Brain Development
Neural Induction – The First Step Involved
in Forming Neural Tissue
One of the most important events that
occur during early vertebrate embryogen-
esis is
, by which all the three
germ layers;
ectoderm, mesoderm
are Frst established. Neural tissue is
formed in the ectodermal layer overlying
the mesodermal tissue. In 1924, Spemann
and Mangold demonstrated that during
early gastrulation a distinct population of
cells around the dorsal lip in amphibian
embryos had the ability to induce an ad-
ditional head and trunk if grafted into the
opposite site of the dorsal lip (i.e. presump-
tive epidermis) of a host embryo (±ig. 1a).
Notable was the fact that the cells in the
newly formed head and/or trunk struc-
tures were totally derived from the host
embryo, indicating that the grafted tissue
had an instructive role in organizing the
head and trunk tissues. The cells that har-
bored the ability to induce the secondary
axis in the embryo were named
The organizer tissue in their experiment
had the ability to pattern the mesoderm,
including the
(±ig. 1a). Similar
organizer regions have been shown to have
the axial mesoderm in various organisms,
and these regions indeed induce addi-
tional neural tissues/axes in developing
embryos. Collectively, such processes are
neural induction
. While Spemann
and colleagues proposed that distinct tis-
sues appear to induce either anterior or
posterior characters in the neural tissue
of amphibian embryos, Nieuwkoop later
suggested a two-step model. In this case,
an early activating signal induces neu-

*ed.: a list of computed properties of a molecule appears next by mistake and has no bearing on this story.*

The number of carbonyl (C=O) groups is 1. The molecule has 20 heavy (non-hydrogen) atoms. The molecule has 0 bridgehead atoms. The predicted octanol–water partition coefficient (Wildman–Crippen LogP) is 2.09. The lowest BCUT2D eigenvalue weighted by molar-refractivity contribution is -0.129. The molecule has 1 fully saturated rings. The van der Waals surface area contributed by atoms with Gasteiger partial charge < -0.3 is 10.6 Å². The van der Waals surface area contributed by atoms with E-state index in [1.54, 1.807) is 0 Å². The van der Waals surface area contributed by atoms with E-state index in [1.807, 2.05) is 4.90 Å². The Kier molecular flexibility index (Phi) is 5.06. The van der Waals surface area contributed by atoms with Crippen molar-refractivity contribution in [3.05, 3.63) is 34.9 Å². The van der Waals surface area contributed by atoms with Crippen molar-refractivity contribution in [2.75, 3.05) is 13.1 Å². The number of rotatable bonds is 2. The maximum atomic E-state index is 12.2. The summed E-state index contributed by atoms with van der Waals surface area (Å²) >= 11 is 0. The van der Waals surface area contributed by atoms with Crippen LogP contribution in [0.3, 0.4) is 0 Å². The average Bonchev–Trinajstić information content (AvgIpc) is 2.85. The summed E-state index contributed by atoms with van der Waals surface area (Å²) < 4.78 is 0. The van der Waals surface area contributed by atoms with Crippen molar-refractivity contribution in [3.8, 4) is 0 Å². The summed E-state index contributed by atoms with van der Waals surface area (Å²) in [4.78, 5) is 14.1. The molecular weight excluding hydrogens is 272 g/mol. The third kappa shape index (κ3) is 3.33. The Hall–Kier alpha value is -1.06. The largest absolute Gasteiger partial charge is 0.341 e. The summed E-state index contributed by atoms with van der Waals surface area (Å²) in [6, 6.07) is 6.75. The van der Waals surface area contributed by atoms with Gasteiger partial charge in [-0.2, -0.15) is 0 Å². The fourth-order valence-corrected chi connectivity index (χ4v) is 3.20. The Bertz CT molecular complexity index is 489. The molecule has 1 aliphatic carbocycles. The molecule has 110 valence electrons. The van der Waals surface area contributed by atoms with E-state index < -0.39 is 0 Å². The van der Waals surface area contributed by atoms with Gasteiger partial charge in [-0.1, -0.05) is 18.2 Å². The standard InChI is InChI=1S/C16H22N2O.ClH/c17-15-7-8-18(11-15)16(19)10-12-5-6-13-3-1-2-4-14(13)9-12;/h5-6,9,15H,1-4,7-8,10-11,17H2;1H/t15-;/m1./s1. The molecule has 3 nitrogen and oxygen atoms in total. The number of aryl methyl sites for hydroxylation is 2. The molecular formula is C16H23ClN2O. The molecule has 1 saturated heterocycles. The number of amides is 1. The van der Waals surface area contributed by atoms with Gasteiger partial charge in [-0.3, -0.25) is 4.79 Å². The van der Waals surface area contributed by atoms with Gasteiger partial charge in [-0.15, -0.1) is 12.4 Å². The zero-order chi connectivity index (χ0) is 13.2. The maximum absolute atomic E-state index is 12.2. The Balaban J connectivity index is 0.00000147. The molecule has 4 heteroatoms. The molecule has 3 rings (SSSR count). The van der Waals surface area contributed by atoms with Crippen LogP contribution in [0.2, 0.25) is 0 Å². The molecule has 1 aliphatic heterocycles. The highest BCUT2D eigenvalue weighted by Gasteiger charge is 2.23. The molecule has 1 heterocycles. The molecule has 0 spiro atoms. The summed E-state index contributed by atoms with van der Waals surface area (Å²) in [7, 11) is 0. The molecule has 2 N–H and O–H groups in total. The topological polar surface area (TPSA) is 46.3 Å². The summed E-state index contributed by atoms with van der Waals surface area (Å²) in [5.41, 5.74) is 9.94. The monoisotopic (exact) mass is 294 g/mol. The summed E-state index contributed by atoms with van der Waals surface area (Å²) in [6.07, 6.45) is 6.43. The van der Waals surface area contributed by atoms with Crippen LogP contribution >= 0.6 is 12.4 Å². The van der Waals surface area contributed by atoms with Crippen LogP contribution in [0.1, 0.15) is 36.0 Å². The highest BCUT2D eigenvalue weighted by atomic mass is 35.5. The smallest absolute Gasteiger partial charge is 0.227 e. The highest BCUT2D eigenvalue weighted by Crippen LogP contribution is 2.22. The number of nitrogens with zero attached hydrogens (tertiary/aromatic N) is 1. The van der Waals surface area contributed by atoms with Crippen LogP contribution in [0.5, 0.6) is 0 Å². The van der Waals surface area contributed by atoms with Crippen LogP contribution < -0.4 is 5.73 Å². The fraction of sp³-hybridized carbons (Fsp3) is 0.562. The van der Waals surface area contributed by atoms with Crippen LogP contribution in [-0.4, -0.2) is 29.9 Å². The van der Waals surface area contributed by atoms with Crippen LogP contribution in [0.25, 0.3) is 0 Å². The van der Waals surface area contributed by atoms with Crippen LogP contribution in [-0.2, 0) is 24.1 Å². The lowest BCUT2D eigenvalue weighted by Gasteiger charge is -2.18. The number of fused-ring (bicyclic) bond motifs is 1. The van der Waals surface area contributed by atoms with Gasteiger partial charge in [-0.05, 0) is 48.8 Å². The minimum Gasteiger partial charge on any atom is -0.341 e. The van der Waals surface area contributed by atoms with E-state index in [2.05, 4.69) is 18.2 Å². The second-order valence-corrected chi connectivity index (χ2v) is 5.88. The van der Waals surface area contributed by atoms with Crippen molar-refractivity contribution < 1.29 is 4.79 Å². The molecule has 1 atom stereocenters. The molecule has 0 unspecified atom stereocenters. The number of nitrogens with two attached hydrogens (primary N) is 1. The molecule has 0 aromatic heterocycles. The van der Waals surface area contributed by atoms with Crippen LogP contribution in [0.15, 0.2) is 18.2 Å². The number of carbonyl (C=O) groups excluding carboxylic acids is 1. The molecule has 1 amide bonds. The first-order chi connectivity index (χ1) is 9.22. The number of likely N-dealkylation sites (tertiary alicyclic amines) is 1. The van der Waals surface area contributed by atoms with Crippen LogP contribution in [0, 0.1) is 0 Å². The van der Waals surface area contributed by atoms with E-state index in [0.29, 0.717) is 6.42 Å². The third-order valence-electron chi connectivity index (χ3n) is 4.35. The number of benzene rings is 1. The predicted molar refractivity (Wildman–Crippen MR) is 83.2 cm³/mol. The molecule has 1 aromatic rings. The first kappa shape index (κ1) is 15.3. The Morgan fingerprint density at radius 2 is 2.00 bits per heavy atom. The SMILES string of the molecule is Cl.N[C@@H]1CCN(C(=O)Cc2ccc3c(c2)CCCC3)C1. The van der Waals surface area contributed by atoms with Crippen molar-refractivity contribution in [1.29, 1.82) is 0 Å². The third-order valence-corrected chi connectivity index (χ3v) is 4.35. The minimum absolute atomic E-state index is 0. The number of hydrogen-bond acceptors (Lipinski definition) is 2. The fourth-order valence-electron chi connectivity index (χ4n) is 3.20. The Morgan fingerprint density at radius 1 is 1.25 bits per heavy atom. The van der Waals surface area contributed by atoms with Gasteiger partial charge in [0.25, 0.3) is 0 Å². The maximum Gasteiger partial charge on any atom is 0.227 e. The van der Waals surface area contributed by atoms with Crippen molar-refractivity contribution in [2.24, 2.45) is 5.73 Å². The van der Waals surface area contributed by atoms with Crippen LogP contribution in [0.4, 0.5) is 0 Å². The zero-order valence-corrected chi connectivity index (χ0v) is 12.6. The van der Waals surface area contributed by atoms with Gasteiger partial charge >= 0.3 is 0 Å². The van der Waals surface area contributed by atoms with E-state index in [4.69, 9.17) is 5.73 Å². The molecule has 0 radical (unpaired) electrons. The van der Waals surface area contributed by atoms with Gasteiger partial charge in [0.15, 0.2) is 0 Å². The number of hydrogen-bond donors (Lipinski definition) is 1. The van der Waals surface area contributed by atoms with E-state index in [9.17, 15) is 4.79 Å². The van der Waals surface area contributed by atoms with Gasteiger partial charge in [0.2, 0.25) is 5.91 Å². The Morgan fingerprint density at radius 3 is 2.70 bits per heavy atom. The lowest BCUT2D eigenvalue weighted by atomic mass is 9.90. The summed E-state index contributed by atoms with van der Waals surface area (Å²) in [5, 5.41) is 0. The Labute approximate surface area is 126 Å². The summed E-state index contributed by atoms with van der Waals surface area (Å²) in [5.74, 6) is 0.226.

ral tissue with an anterior character (i.e.
forebrain), and a second posteriorizing or
transforming signal that converts neural
tissues into a more posterior character fur-
ther produces regional differences along
the axis (i.e. hindbrain and spinal cord).
Both classical models that explain frog
neural induction involve a degree of neu-
ral patterning as very early events. In
mice, three distinct tissues, the early gas-
trula organizer (EGO), anterior visceral
endoderm (AVE), and anterior epiblasts,
have been implicated in playing a critical
role in the induction of anterior neural
structures during early gastrulation stages
(±ig. 1c). EGO is a cell population in the
early primitive-streak stage of the embryo,
which displays the cellular properties typ-
ical of Spemann’s frog organizer. The
transplanted EGO/node region indeed has
the ability to induce the secondary axis with
posterior neural characters, but the AVE as
well as the anterior epiblast are further re-
quired to induce complete sets of anterior
neural structures in mouse embryos, indi-
cating that multiple signaling mechanisms
should be involved in neural induction
events to simultaneously generate regional
differences along the Anterior–Posterior
later (Sect. 2,on A–P patterning).
Basic molecular mechanisms involved
in neural induction appear to be conserved
among vertebrates and invertebrates, al-
though tissue organization of the three
germ layers varies from species to species.
Key molecules determining neural and
nonneural tissues are a signaling fac-
tor, Decapentaplegic (Dpp)/bone morpho-
genetic protein (BMP), and its antagonist
secreted from the axial mesoderm, Shorted
gastrulation (Sog)/Chordin. BMP signal-
ing participates in the process that converts
cells into surface ectoderm (skin), and cells
in which the Dpp/BMP signal is antago-
nized by Sog/Chordin inhibitors are fated
to form neural tissue (±ig. 1a). It is now
known, however, that vertebrate neural
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